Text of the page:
the ashmei bibshorts really are somewhat different to the others i have in my cycling wardrobe. for starters, that compression fabric is nothing at all like lycra; it's almost paper-thin and rustles quietly when you lift the shorts from the packaging. and true enough, there is no gripper of any description inside the hem, meaning they're a lot easier to get on than several i could mention. i own a couple of pairs where the silicone gloop is so tacky, that the shorts scarcely make it past my ankles without physical assistance. however, in all other cases, that tackiness means the leg never rides up when cycling. surely no gloop at all would be left wanting?
stuart also advised me that the bibs would feel very tight for the first few rides, taking a few washes to soften them and relax the fibres. he was of course correct, leading to an almost embarrassing situation where i thought i might just have requested the wrong size (small). however, when stuart is right, he's right, and after about four rides and subsequent washings, they have started to adopt the demeanour of a second skin. the shorts do profess a waistline of sorts which could offset the more usual svelte profile engendered by others should you havae bumpy bits where you'd prefer not to have bumpy bits, but i'm presuming that may tie-in with their compression ambitions.
either way, the overall fit was close to impeccable.
visually, the fabric does not offer the flexibility that you'd expect with lycra (some more than others), but appearances can be deceptive. in this case, they certainly were; while i would never recommend riding without shorts (unless on a naked bike ride), it was only a matter of kilometres before i forgot they were there. and the lack of any gloop on the hems seems not to have impinged on their ability to keep the legs precisely where you'd want them to be. (nor did i have red marks above the knee on removal).
ashmei's bibs feature a bespoke chamois pad, apparently built from 3d moulded high-density foam that doesn't absorb moisture. it's a long time since i experienced any discomfort from a chamois pad, and i'm pleased to say this one looks like continuing that trend. oddly enough, and it may be simply due to a meeting of discombobulated shapes, the shorts did not play too happily with a brooks cambium carve saddle (the one with the hole in the middle). though the latter has proved perfectly comfortable with other makes of bibshort, and the ashmei bibs have been delightful with standard saddles, this particular combination hasn't quite gelled (if you'll pardon the pun).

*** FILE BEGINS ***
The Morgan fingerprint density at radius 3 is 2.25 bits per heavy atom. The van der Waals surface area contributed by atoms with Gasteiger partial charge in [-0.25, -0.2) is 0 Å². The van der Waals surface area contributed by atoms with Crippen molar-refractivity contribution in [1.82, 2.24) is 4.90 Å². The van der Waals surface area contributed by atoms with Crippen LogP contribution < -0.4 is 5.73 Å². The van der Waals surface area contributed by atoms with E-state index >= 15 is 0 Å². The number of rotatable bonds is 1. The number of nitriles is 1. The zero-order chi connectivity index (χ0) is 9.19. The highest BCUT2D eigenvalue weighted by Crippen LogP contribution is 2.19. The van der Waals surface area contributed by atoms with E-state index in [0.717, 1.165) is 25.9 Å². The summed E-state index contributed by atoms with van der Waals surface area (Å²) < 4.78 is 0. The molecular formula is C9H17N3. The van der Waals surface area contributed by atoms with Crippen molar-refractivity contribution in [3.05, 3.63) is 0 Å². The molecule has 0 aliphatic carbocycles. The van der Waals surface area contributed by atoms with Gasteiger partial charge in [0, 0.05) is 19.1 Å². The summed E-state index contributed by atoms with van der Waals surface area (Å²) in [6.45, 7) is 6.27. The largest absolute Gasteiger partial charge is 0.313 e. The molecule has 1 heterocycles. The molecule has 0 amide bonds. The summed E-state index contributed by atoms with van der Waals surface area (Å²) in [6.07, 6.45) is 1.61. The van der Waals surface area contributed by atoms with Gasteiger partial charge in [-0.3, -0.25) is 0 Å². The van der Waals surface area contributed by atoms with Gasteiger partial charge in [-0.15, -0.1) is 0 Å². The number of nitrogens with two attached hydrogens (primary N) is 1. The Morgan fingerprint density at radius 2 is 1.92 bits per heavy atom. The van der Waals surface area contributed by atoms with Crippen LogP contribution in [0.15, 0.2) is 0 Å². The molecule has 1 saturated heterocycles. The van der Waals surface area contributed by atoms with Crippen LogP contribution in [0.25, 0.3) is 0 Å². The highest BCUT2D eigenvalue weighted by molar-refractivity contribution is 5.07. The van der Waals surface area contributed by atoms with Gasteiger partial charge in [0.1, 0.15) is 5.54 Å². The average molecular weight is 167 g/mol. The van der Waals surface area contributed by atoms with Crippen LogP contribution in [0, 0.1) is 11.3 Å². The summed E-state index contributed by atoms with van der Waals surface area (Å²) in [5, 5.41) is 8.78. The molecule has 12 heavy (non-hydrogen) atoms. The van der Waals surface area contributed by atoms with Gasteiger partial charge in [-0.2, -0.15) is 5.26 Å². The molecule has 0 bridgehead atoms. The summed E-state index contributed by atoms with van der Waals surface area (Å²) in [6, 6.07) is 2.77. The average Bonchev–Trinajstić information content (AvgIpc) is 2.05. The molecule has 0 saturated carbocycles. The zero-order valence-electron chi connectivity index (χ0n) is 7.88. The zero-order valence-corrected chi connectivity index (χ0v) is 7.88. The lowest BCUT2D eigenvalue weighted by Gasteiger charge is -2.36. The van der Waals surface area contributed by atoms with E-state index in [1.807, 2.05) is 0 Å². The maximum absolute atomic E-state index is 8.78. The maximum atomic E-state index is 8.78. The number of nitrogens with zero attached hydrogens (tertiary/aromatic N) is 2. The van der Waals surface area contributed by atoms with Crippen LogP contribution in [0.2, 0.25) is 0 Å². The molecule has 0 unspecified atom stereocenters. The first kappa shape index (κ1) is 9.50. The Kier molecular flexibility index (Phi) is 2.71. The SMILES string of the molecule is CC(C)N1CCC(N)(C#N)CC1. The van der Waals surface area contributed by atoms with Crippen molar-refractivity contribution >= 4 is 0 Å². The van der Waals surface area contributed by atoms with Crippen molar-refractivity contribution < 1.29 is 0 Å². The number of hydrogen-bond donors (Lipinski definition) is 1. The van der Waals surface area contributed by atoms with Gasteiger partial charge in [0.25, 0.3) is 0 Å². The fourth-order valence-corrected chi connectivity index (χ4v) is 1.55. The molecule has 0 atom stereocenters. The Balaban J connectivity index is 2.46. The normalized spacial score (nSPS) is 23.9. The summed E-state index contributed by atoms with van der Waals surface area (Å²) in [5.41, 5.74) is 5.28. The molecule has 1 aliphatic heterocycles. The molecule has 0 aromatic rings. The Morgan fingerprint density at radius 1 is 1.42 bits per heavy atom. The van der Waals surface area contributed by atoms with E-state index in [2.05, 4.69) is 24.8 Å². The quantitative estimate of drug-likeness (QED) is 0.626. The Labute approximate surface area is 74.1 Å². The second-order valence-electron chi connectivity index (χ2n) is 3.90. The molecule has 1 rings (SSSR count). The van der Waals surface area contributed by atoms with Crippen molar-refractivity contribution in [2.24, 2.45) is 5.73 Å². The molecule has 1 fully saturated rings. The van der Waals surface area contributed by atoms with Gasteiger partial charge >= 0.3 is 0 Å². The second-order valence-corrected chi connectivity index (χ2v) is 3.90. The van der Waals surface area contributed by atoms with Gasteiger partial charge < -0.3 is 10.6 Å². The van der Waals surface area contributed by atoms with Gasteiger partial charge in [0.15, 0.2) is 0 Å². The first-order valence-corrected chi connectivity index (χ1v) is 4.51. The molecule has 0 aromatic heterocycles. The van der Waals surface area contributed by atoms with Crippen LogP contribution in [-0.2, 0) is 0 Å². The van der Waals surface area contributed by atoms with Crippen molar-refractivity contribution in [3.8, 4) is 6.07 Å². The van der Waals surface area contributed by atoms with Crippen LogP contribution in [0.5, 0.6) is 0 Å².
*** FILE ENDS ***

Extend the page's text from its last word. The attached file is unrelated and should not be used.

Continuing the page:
of course, it may be that brand new shorts on a brand new saddle might take time to get to know each other. i'll get back to you on that one.
otherwise, these have been a great joy in which to cycle. the fabric is indeed water resistant; having been caught in more than just a single shower over the past weeks, it's oddly comforting to watch beads of rain settle on the fabric before running off harmlessly. of course, a subsequently torrential downpour spared neither rider nor riding apparel.
i cannot truthfully testify to the averred compression feature. i tend to think that it's something that ought really to work away in the background rather than making me feel as if my legs were being strangled, in which case, it was quite likely doing so. i am not a competitive nor particularly fast rider, so it would take a team of scientists and a truckload of equipment to check the veracity of their contention. i'm happy to accept their word for it.
at the risk of breaking my own reviewing checklist, do i think the price is a little on the high side? quite probably yes, but the very best never comes cheap. the ashmei bibs are certainly different enough to make you look more than twice, and they're easily amongst the best on the market. if you've got the money, i seriously doubt you'll be disappointed.
and it's always another conversation for the coffee stop.
tuesday 14 july 2015..........................................................................................................................................................................................................